Revolution, democracy and the West.
Posted by democratist on July 28, 2011
28th July 2011,
Perhaps the strongest intellectual case made for the domestic benefits of democratic governance over authoritarianism was set out by the philosopher Karl Popper (1902-1994). Popper believed (see Popper by Bryan Magee, Fontana, 1973) that democracy was the best form of government because it allowed for the critical examination and correction of governments and their policies, and that it was therefore most able to correct previous policy mistakes, and more effectively address the social, political and economic problems a given society encounters than any other form of governance.
In order for this essential criticism to be assured, democracy must consist, not just of regular genuinely competitive elections, but critically also of the establishment and maintenance of “free institutions” (especially the rule of law), which enable the ruled to continue to criticize their rulers regardless of the government of the day.
Even in established democratic states, the threat from anti-democratic elements may remain considerable. Paradoxically therefore the free institutions which facilitate criticism must be protected from those who would use the very freedom they provide to destroy them. This is the responsibility of civil society, the media, an independent legal system, the police and security services. Many countries which formally claim to be democracies because they hold regular elections have weak institutions and therefore do not constitute democratic polities within the definition we are using here.
However, once institutional democracy has been established over a period of time, as noted by democratic peace theorists such as Michael Doyle, the democratization of formerly authoritarian states has proved beneficial for pre-existing democratic countries because democracies have very rarely (if ever) gone to war with one another. Entrenched internal democratization leads to increased international stability, and democratic countries therefore have an interest in the promotion of democratic governance.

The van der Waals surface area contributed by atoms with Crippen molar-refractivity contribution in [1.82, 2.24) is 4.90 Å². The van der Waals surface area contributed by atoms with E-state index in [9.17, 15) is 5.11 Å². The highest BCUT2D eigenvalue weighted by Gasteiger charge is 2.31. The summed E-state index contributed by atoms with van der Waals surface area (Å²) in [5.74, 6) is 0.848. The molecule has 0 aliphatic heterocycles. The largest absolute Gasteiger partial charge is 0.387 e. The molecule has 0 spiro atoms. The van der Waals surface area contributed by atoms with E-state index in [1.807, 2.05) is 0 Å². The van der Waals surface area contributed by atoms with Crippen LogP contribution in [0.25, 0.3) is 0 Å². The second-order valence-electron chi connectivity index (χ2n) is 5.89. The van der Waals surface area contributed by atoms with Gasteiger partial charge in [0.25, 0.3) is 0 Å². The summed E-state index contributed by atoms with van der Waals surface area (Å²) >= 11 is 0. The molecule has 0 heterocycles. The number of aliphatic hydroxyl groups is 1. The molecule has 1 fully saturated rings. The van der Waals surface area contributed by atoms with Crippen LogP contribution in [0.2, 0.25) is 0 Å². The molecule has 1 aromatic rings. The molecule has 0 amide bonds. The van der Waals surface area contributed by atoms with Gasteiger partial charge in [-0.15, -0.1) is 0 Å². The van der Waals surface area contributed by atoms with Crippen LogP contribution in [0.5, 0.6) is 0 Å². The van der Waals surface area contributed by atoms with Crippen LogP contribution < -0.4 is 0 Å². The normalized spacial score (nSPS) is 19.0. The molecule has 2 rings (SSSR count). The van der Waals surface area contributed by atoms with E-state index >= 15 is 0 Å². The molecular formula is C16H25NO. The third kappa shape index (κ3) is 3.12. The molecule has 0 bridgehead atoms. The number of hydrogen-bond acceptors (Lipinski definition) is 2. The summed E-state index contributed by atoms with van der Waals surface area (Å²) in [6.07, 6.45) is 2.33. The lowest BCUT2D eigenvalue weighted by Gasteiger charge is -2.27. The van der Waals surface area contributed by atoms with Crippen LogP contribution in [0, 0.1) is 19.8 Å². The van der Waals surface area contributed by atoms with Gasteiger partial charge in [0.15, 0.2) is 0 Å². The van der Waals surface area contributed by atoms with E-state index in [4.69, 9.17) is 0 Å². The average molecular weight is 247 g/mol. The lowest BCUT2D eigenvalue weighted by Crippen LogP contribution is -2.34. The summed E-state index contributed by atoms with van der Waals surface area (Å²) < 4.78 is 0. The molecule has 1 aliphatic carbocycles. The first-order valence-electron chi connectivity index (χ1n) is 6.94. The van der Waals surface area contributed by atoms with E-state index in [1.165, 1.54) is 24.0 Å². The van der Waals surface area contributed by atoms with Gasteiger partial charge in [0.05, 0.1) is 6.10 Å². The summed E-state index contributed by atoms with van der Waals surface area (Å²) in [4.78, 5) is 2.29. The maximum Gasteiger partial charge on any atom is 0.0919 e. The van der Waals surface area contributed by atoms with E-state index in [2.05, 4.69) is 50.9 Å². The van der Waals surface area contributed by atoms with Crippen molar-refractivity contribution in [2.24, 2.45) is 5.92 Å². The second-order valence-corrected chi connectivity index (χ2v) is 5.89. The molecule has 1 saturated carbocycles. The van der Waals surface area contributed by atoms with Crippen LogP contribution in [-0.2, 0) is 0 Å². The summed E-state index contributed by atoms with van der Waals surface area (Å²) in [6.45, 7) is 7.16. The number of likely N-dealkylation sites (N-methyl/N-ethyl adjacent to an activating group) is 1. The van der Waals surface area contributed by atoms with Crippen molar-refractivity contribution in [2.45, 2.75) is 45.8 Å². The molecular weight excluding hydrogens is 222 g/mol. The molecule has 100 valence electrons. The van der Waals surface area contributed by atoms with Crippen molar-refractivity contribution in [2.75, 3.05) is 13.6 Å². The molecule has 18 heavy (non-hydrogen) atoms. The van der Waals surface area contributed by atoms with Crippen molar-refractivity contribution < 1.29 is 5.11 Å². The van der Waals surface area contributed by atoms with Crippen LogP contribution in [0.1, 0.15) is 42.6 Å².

Given the advantages outlined above, and the growing number of examples of relatively politically and economically successful democratic states over the past 70 years, as well as the current weakness of ideological alternatives, the democratic model has become an increasingly desirable one for many individuals and social movements in developing authoritarian states.
Recent examples of the trend towards democratization include the fall of communist regimes in 1989 and 1991, and revolutions in Serbia (2000), Georgia (2003), Ukraine (2004), Lebanon (2005), Kyrgyzstan (2005), Moldova (2009), as well as the “great Arab Spring” of 2011. However, it is important to remember that revolutions by themselves by no means signal an automatic shift to democratization without an entrenchment of free institutions over a lengthy period, and indeed very many of the cases cited above have been witness to subsequent setbacks.
From a historical sociological perspective Democratist would suggest that this process of revolution and democratization has been partly one of attraction towards an ideal manifested externally (the relative political and economic success of a growing “core” of democratic states), and partly of internal economic, technological and social developments, and the inevitable social tensions capitalist modernity provokes.
But since specifically internal political and economic developments play a critical role in the spread of democracy, it is foolish for western states to believe that it is possible to export democracy at the barrel of a gun (as the US has attempted in Afghanistan and Iraq), or that they can have any overall control of the democratization process in developing countries. Instead, the West should try to carefully balance the gradualist facilitation of democratic development (through diplomatic, trade, media and other initiatives) with necessary realist policies so that when revolutions (almost inevitably) occur in developing authoritarian states, they can retain at least some influence with the social movements and political parties constituting the new regime, and can press for the introduction and development of the critical democratic institutions.